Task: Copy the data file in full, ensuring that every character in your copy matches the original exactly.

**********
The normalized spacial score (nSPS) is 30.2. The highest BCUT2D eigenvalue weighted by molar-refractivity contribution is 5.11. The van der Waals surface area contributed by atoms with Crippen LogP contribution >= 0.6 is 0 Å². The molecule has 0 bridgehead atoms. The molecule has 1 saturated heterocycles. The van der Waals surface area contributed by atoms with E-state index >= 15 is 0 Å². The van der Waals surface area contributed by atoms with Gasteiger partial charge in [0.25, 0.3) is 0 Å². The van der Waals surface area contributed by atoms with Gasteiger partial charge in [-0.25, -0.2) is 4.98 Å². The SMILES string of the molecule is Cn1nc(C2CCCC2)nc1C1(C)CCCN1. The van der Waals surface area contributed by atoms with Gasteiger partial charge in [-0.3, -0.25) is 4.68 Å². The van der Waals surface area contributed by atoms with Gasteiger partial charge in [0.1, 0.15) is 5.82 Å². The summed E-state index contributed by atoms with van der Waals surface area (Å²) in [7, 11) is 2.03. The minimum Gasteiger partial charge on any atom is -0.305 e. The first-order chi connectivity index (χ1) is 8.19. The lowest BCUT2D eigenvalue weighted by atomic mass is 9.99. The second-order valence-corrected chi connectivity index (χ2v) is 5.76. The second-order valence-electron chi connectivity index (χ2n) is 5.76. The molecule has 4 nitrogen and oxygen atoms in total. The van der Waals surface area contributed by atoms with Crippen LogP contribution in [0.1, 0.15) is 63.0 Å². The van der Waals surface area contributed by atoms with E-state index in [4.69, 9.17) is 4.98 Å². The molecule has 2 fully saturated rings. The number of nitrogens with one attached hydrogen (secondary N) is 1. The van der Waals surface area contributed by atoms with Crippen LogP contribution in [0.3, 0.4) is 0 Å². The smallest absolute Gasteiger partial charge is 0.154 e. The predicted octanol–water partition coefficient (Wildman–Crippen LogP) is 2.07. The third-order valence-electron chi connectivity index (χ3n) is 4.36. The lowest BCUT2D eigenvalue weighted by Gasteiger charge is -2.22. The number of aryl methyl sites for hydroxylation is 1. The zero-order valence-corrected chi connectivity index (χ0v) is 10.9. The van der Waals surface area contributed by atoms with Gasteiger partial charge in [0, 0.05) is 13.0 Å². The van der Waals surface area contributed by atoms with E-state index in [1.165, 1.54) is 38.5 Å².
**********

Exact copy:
The normalized spacial score (nSPS) is 30.2. The highest BCUT2D eigenvalue weighted by molar-refractivity contribution is 5.11. The van der Waals surface area contributed by atoms with Crippen LogP contribution >= 0.6 is 0 Å². The molecule has 0 bridgehead atoms. The molecule has 1 saturated heterocycles. The van der Waals surface area contributed by atoms with E-state index >= 15 is 0 Å². The van der Waals surface area contributed by atoms with Gasteiger partial charge in [0.25, 0.3) is 0 Å². The van der Waals surface area contributed by atoms with Gasteiger partial charge in [-0.25, -0.2) is 4.98 Å². The SMILES string of the molecule is Cn1nc(C2CCCC2)nc1C1(C)CCCN1. The van der Waals surface area contributed by atoms with Gasteiger partial charge in [-0.3, -0.25) is 4.68 Å². The van der Waals surface area contributed by atoms with Gasteiger partial charge in [0.1, 0.15) is 5.82 Å². The summed E-state index contributed by atoms with van der Waals surface area (Å²) in [7, 11) is 2.03. The minimum Gasteiger partial charge on any atom is -0.305 e. The first-order chi connectivity index (χ1) is 8.19. The lowest BCUT2D eigenvalue weighted by atomic mass is 9.99. The second-order valence-corrected chi connectivity index (χ2v) is 5.76. The second-order valence-electron chi connectivity index (χ2n) is 5.76. The molecule has 4 nitrogen and oxygen atoms in total. The van der Waals surface area contributed by atoms with Crippen LogP contribution in [0.1, 0.15) is 63.0 Å². The van der Waals surface area contributed by atoms with E-state index in [4.69, 9.17) is 4.98 Å². The molecule has 2 fully saturated rings. The number of nitrogens with one attached hydrogen (secondary N) is 1. The van der Waals surface area contributed by atoms with Crippen LogP contribution in [0.3, 0.4) is 0 Å². The smallest absolute Gasteiger partial charge is 0.154 e. The predicted octanol–water partition coefficient (Wildman–Crippen LogP) is 2.07. The third-order valence-electron chi connectivity index (χ3n) is 4.36. The lowest BCUT2D eigenvalue weighted by Gasteiger charge is -2.22. The number of aryl methyl sites for hydroxylation is 1. The zero-order valence-corrected chi connectivity index (χ0v) is 10.9. The van der Waals surface area contributed by atoms with Gasteiger partial charge in [0, 0.05) is 13.0 Å². The van der Waals surface area contributed by atoms with E-state index in [1.165, 1.54) is 38.5 Å².